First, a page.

Above: Mark Chao and Lin Gengxin star in “Young Detective Dee: Rise of the Sea Dragon”.
After opening to an impressive first-day box office of 64 million RMB, Tsui Hark’s (徐克) period suspense film Young Detective Dee: Rise of the Sea Dragon <狄仁傑之神都龍王> has continued its box office dominion during the seven-day national holiday beginning on October 1. Since its premiere on September 28, Young Detective Dee has raked in almost 500 million RMB in total, smashing previous box office records.
Although mainland Chinese films have been lackluster this past year, Young Detective Dee seems to be one of the few exceptions. In two days, the film had already reached 94 million RMB, and had broken the 100-million mark by the next day. Industry insiders estimate that at this rate, it may snag a total of 800 million RMB before bowing out of theaters.
During the week-long national holiday, Young Detective Dee brought in an estimated 340 million RMB — approximately equal to the total box office for all films during last year’s holiday, which came in at around 370 million RMB. As a result, it set a new record for the highest box office during this calendar period, as well as for being the fastest to attain such a high sum.
Young Detective Dee has been praised for presenting viewers with a visual feast, almost as if the movie were transporting them back to the Tang Dynasty. The film’s artistic director, Kenneth Mak (麥國强), shared that Young Detective Dee had a total of 60 to 70 settings – the highest of any Tsui Hark film, according to martial arts choreographer Yuan Bin (元彬).
“This film has many stories that wouldn’t appear in other films,” explained Tsui. “Every story about Di Renjie is very big, and many grand settings are required in order to display them.” In order to perfect these settings, the crew began preparations in March 2012 and even hired an artisan to handcraft the floor of the imperial palace.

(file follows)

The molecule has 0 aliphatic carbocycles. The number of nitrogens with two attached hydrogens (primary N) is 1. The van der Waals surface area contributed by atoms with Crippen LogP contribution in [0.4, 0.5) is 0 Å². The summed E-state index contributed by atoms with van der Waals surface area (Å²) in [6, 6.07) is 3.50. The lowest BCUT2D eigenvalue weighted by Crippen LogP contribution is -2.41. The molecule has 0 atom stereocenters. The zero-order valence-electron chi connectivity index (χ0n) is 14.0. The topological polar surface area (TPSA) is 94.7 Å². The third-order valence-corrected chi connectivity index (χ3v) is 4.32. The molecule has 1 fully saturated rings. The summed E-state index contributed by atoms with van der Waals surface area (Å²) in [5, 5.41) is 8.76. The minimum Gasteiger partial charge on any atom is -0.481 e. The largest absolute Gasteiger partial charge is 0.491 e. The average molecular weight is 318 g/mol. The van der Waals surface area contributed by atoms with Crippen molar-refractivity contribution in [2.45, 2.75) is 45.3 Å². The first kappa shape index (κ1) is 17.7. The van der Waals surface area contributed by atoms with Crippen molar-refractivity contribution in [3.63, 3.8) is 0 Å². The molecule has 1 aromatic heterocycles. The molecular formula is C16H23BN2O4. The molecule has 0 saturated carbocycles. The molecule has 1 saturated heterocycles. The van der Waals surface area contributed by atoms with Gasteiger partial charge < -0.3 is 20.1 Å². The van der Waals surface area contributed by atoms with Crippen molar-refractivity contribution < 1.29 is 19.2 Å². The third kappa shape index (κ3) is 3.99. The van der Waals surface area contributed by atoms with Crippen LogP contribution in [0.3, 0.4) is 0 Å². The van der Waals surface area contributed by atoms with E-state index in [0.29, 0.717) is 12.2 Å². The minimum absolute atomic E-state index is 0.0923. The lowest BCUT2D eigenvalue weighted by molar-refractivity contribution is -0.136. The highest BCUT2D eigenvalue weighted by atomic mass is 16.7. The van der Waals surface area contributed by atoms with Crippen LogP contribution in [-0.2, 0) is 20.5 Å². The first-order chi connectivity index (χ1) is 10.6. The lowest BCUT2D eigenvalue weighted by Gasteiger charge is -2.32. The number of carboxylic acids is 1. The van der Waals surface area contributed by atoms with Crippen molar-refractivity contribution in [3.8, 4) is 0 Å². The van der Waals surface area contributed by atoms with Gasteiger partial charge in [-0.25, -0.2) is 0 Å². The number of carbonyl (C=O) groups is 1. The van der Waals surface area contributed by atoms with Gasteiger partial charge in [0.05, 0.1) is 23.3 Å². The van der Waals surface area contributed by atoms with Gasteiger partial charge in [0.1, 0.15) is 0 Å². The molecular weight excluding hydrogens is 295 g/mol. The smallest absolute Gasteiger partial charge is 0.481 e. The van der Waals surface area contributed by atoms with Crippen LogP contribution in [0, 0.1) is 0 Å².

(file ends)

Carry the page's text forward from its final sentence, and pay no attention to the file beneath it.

Kenneth felt that the settings for Young Detective Dee were an upgrade over those of its predecessor, Detective Dee and the Mystery of the Phantom Flame <狄仁傑之通天帝國>, for which this film serves as a prequel. “The settings for Mystery of the Phantom Flame were already extremely good,” he said, “so I extended the Tang Dynasty into the water in order to show the audience that the Tang Dynasty also had a vast aquatic world.”
The film’s executive producer, Chen Kuofu (陳國富), and lead actors Mark Chao (趙又廷), William Feng (馮紹峰), and Lin Gengxin (林更新) were all extremely impressed with Tsui’s bold imagination when it came to styling the story’s characters. Feng Shaofeng, who plays a master sleuth working alongside Di Renjie, sports red hair in the film, which he says “gave me an entirely new feeling – it’s something I haven’t tried berfore.” Lin Gengxin also shared that Tsui’s eyes would light up when he saw a certain prop that could be incorporated into the movie.
“I hope that with these breathtaking models and this amazing mystery,” said Tsui, “we can display Di Renjie’s charisma and allow him to have a seat in the world’s hall of detectives.”
This article is written by Joanna for JayneStars.com.